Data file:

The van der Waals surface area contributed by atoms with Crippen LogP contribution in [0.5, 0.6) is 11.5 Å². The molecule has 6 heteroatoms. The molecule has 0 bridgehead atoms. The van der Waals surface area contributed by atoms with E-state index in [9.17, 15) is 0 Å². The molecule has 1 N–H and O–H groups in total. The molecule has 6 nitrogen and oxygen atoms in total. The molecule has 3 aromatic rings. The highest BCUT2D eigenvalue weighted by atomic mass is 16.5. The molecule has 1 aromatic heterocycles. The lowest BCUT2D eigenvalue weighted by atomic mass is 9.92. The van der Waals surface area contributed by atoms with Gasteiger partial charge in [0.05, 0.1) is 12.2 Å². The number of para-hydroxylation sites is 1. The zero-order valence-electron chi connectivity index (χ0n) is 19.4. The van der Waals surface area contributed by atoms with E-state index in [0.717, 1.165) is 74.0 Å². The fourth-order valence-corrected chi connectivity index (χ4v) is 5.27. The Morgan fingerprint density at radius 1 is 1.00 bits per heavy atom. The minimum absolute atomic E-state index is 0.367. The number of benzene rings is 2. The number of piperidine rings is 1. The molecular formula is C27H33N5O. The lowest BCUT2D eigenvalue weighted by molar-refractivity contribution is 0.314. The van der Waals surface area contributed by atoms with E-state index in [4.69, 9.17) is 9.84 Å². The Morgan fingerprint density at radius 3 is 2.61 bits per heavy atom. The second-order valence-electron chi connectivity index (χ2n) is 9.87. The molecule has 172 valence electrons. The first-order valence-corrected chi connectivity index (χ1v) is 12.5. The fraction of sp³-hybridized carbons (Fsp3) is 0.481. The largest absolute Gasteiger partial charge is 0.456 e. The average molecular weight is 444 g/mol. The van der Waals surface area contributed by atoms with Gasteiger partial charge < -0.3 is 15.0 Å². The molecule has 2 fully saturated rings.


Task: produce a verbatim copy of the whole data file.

The van der Waals surface area contributed by atoms with Crippen LogP contribution in [0.5, 0.6) is 11.5 Å². The molecule has 6 heteroatoms. The molecule has 0 bridgehead atoms. The van der Waals surface area contributed by atoms with E-state index in [9.17, 15) is 0 Å². The molecule has 1 N–H and O–H groups in total. The molecule has 6 nitrogen and oxygen atoms in total. The molecule has 3 aromatic rings. The highest BCUT2D eigenvalue weighted by atomic mass is 16.5. The molecule has 1 aromatic heterocycles. The lowest BCUT2D eigenvalue weighted by atomic mass is 9.92. The van der Waals surface area contributed by atoms with Gasteiger partial charge in [0.05, 0.1) is 12.2 Å². The number of para-hydroxylation sites is 1. The zero-order valence-electron chi connectivity index (χ0n) is 19.4. The van der Waals surface area contributed by atoms with E-state index in [0.717, 1.165) is 74.0 Å². The fourth-order valence-corrected chi connectivity index (χ4v) is 5.27. The Morgan fingerprint density at radius 1 is 1.00 bits per heavy atom. The minimum absolute atomic E-state index is 0.367. The number of benzene rings is 2. The number of piperidine rings is 1. The molecular formula is C27H33N5O. The lowest BCUT2D eigenvalue weighted by molar-refractivity contribution is 0.314. The van der Waals surface area contributed by atoms with E-state index in [4.69, 9.17) is 9.84 Å². The Morgan fingerprint density at radius 3 is 2.61 bits per heavy atom. The second-order valence-electron chi connectivity index (χ2n) is 9.87. The molecule has 172 valence electrons. The first-order valence-corrected chi connectivity index (χ1v) is 12.5. The fraction of sp³-hybridized carbons (Fsp3) is 0.481. The largest absolute Gasteiger partial charge is 0.456 e. The average molecular weight is 444 g/mol. The van der Waals surface area contributed by atoms with Gasteiger partial charge < -0.3 is 15.0 Å². The molecule has 2 fully saturated rings.